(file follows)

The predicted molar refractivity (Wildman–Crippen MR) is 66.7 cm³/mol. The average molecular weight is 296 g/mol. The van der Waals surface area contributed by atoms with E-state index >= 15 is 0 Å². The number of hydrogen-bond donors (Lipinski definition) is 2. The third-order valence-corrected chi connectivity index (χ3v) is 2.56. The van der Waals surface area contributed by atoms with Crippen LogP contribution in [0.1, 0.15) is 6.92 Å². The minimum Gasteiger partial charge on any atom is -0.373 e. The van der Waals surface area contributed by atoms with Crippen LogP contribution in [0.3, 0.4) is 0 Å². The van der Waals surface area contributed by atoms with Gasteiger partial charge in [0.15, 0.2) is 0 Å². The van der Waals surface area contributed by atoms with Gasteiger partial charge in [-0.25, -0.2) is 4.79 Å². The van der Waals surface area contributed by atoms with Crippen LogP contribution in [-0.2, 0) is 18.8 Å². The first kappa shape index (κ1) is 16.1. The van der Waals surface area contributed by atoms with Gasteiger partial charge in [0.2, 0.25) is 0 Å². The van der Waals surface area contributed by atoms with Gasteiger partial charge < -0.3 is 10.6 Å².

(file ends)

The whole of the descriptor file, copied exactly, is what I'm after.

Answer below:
The predicted molar refractivity (Wildman–Crippen MR) is 66.7 cm³/mol. The average molecular weight is 296 g/mol. The van der Waals surface area contributed by atoms with E-state index >= 15 is 0 Å². The number of hydrogen-bond donors (Lipinski definition) is 2. The third-order valence-corrected chi connectivity index (χ3v) is 2.56. The van der Waals surface area contributed by atoms with Crippen LogP contribution in [0.1, 0.15) is 6.92 Å². The minimum Gasteiger partial charge on any atom is -0.373 e. The van der Waals surface area contributed by atoms with Crippen LogP contribution in [0.3, 0.4) is 0 Å². The van der Waals surface area contributed by atoms with Gasteiger partial charge in [0.15, 0.2) is 0 Å². The van der Waals surface area contributed by atoms with Gasteiger partial charge in [-0.25, -0.2) is 4.79 Å². The van der Waals surface area contributed by atoms with Crippen LogP contribution in [-0.2, 0) is 18.8 Å². The first kappa shape index (κ1) is 16.1. The van der Waals surface area contributed by atoms with Gasteiger partial charge in [0.2, 0.25) is 0 Å². The van der Waals surface area contributed by atoms with Gasteiger partial charge < -0.3 is 10.6 Å².